So you eat healthy, but if you’ve never considered your olive oil or salted nuts to be processed foods before, then you probably need a refresher in what exactly “processed food” means.

Processed foods. The term has come to mean anything that comes in packaging. But it’s how we process the food that matters the most. It’s generally advised to eat less processed food and more fresh food items, but there are levels to what that even means.

Consider that a plain baked potato is better for you than french fries which are better for you than those boxed mashed potato flakes—No amount of water can wash away the processing atrocities done to that poor vegetable.

But further consider that not all processing is detrimental. Some foods undergo changes that actually make them equally or more nutritious when processed like freezing, fermenting or sprouting.

Cara Rosenbloom, registered dietician and president of Words to Eat By, a nutrition communications company specializing in writing, nutrition education and recipe development advised the The Washington Post that researchers have developed four basic groups of processed foods to consider in making healthy diet choices.

If you’re unsure where your olive oil or salted nuts or maybe canned fish or sourdough bread fall on the processed scale, find the whole article on The Washington Post.

Rosenbloom writes:

  • Group 1 – Unprocessed and minimally processed foods: This group includes basic whole foods such as vegetables, fruits, nuts, eggs, meat and milk. If processing is used, it’s to preserve shelf life, such as freezing vegetables and vacuum-sealing meat. This group makes up about 30 percent of the calories we eat—but the number should be higher for these nutritious options.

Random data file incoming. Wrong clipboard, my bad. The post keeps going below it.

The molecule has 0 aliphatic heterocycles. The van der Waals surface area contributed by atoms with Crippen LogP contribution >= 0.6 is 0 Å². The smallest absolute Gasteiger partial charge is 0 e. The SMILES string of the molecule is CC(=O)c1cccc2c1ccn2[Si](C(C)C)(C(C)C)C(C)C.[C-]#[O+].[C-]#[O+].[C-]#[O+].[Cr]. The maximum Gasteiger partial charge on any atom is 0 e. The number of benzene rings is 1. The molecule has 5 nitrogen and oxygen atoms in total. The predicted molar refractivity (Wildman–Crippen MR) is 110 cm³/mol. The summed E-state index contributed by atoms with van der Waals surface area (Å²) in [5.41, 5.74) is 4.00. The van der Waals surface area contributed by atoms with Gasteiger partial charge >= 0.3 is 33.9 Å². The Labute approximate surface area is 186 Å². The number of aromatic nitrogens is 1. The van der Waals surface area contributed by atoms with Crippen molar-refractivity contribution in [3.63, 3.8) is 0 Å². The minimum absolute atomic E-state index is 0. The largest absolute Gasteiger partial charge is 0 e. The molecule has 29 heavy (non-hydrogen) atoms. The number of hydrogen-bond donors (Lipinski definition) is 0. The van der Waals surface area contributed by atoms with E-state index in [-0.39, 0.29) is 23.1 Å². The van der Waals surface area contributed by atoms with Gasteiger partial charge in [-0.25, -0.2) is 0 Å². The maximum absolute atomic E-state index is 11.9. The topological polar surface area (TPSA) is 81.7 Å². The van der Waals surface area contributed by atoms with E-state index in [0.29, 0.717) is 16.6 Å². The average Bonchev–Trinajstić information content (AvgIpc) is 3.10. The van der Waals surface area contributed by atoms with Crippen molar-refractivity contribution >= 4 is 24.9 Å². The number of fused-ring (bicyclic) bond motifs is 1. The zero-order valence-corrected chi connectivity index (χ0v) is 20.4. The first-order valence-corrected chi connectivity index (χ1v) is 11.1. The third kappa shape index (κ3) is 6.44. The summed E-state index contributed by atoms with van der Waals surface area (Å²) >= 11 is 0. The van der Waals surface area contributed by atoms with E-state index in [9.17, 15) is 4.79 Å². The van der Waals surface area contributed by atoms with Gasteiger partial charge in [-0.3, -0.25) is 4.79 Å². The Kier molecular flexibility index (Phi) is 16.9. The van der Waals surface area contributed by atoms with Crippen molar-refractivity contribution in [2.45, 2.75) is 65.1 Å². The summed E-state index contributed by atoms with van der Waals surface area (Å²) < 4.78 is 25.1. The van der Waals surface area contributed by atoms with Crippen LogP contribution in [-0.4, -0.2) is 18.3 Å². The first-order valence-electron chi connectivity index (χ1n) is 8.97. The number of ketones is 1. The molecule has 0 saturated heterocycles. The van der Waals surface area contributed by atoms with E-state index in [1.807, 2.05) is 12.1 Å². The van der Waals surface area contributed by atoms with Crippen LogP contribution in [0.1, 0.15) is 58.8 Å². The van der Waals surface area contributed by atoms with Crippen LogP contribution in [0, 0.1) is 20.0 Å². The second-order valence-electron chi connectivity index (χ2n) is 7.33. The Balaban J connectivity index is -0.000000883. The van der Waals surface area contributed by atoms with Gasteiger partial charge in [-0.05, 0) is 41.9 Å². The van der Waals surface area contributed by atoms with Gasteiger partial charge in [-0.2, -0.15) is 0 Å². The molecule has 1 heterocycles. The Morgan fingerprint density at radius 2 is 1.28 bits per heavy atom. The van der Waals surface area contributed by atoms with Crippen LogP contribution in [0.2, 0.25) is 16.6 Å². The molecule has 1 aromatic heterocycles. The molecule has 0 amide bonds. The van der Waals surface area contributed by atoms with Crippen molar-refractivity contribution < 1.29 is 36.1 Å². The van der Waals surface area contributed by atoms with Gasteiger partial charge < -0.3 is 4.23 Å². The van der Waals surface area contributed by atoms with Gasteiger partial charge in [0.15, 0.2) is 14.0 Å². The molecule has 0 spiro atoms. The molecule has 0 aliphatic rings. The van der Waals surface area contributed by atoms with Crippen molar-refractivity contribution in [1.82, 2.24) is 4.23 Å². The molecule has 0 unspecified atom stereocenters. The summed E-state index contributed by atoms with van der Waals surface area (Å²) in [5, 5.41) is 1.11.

• Group 2 – Processed culinary ingredients: These foods enhance the flavor of meals and include olive oil, salt, honey and dried herbs. Some like olive oil are more nutritious than others like sugar, but they only account for 3 percent of our calories when used in basic cooking, so they aren’t the main concern.
  • Group 3 – Processed foods: Foods that undergo some processing and contain just two or three ingredients fall into this group. Examples are canned fish, salted nuts and sourdough (fermented) bread. We get about 10 percent of calories from these foods. Many of these items are nutritious and make it more convenient to cook at home.
  • Group 4 – Ultra-processed foods: If you take processed (groups two and three) foods such as enriched flour, sugar and high fructose corn syrup, add food coloring, and put them into a Pop-Tart, you get an ultra-processed food. The foods in this group are the result of industrial formulations of five or more usually cheap ingredients. These foods provide almost 60 percent of our calories, but that number needs to be much lower. People who consume more ultra-processed foods have a greater risk of obesity, hypertension and high blood sugar levels, which can lead to heart disease and diabetes. Other examples of ultra-processed foods are candy, instant soups, ice cream, breakfast cereals, soda and hot dogs.

For more on deciphering what exactly processed foods mean to your body and your diet, finish reading on The Washington Post.


(h/t The Washington Post)




Meghan is a full-time writer exploring the fun facts behind food. She lives a healthy lifestyle but lives for breakfast, dessert and anything with marinara. She’s thrown away just as many meals as she’s proud of.